“(The club) is responsible for corrupting me into the ways of road cycling,” she said. “They are a brilliant club passionately dedicated to riding arduous terrain in British weather in search of tea and cake.”

Sharing a “YOGi” tradition, Russell encouraged all division winners to raise their arms high when a photographer snapped a group picture after the Tour was completed.

For riders Tracy Burk, Jane Gibbons and Elsa Newhouse, the Tour proved to be one great ride.

Burk, 40, of Denmark competed in her fourth Tour. Her first Lovell experience came back in 2009 when she saw a flyer for the race just days after her family had moved to Maine from Minnesota.

“I signed up for fun,” she said. “We had to buy a bike rack to get my bike to the starting line.”

Saturday, Burk had just one goal — to ride faster than in year’s past. She tried to ride with the group for as long as possible, but that time was shorter than she had hoped.

“The toughest part was the hill on Old Stage Road. Watching the front group pull away on that climb was a bit heartbreaking,” she said. “By far, my favorite part of this year’s race was having so many family members participate. In 2009, I participated in the race for the first time. The following year, my husband joined me. Last year, my father-in-law and eldest son raced with us. This year, my husband, my father-in-law and two of my three sons all raced. It is so much fun to take part in the event as a family, and to have our numbers continue to grow. The Tour de Lovell will always be one of my favorite local events.”

At the age of 75, Jane Gibbons of Sweden finds cycling a great way to stay fit. She rides often with a group from North Conway and Jackson, N.H. on Thursdays.

“We will be biking with the AMC in Italy later this fall on a Boat and Bike trip along the PoRiver, ending in Venice,” she said. “I have biked occasionally since I was a teenager. I have never been competitive, and I am delighted to have won something in an athletic event because I have never been a good athlete. Besides, the hills in Sweden are too exhausting. Lovell hills are more gentle.”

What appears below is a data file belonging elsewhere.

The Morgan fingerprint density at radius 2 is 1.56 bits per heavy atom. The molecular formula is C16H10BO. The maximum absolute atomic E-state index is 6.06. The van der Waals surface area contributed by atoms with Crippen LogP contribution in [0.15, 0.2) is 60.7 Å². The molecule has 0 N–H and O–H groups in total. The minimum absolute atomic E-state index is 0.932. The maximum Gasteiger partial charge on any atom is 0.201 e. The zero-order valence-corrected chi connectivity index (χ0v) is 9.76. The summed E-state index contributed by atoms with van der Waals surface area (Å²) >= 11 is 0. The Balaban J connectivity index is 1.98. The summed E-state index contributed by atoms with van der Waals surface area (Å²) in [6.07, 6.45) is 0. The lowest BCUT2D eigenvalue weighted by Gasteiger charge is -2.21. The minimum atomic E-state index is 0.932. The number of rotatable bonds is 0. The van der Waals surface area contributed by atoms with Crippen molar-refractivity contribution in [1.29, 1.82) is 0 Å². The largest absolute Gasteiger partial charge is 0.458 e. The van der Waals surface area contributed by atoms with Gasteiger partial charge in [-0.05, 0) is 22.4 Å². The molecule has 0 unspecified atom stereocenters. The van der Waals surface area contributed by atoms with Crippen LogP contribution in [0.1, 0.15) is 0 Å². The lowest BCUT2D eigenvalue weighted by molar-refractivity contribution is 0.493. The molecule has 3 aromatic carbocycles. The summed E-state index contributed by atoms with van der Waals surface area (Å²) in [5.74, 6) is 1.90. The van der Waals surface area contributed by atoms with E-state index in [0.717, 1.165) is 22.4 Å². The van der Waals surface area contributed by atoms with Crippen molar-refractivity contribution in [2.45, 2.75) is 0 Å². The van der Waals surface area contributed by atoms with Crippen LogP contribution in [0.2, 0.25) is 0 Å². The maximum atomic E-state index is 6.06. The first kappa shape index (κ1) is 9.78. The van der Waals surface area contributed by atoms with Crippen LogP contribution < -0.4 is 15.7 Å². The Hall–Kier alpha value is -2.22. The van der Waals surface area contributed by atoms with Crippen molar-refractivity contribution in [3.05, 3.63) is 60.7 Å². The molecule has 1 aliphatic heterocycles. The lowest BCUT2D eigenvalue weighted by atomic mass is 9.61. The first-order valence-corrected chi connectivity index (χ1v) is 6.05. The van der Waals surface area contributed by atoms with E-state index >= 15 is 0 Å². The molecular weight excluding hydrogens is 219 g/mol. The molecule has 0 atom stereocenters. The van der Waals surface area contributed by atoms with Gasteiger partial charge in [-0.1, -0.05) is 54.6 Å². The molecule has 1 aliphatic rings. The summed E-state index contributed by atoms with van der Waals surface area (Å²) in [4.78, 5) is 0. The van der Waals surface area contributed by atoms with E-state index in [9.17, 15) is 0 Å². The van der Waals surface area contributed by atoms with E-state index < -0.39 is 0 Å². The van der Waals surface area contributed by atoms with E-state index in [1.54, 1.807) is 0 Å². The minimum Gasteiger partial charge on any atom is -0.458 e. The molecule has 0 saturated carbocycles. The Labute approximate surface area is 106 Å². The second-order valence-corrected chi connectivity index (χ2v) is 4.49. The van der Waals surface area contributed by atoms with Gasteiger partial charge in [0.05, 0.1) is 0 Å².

Gibbons was third in the Touring 60-plus division.

“The fact that there were so many categories and age groups made it possible to win even though you came in third from the end,” she said. “My goal was to finish the course. I also wanted to support the library and athletic programs for Lovell and Sweden children.”

Elsa Newhouse, 61, of Lovell took part in the Tour for the third time. When she competed for the first time five years ago, her goal was simply to survive the 20-mile course.

This year, she won her division — over-50 females on road bikes.

“My goal was to do better than I did last year, and I succeeded beyond my expectations. I’ve been cycling for five years, not all competitively by nature, but do this as a personal challenge. My grown kids are even impressed!”

For Newhouse, the start is the toughest part of the race.

“So many riders at once, most of whom are much faster than I, so I just wait until the crowd thins out before I start,” she said. “Most enjoyable is the chance to talk to other cyclists, some I’ve met before and meeting many for the first time. Since I live here, this is my chance to enjoy it with others.”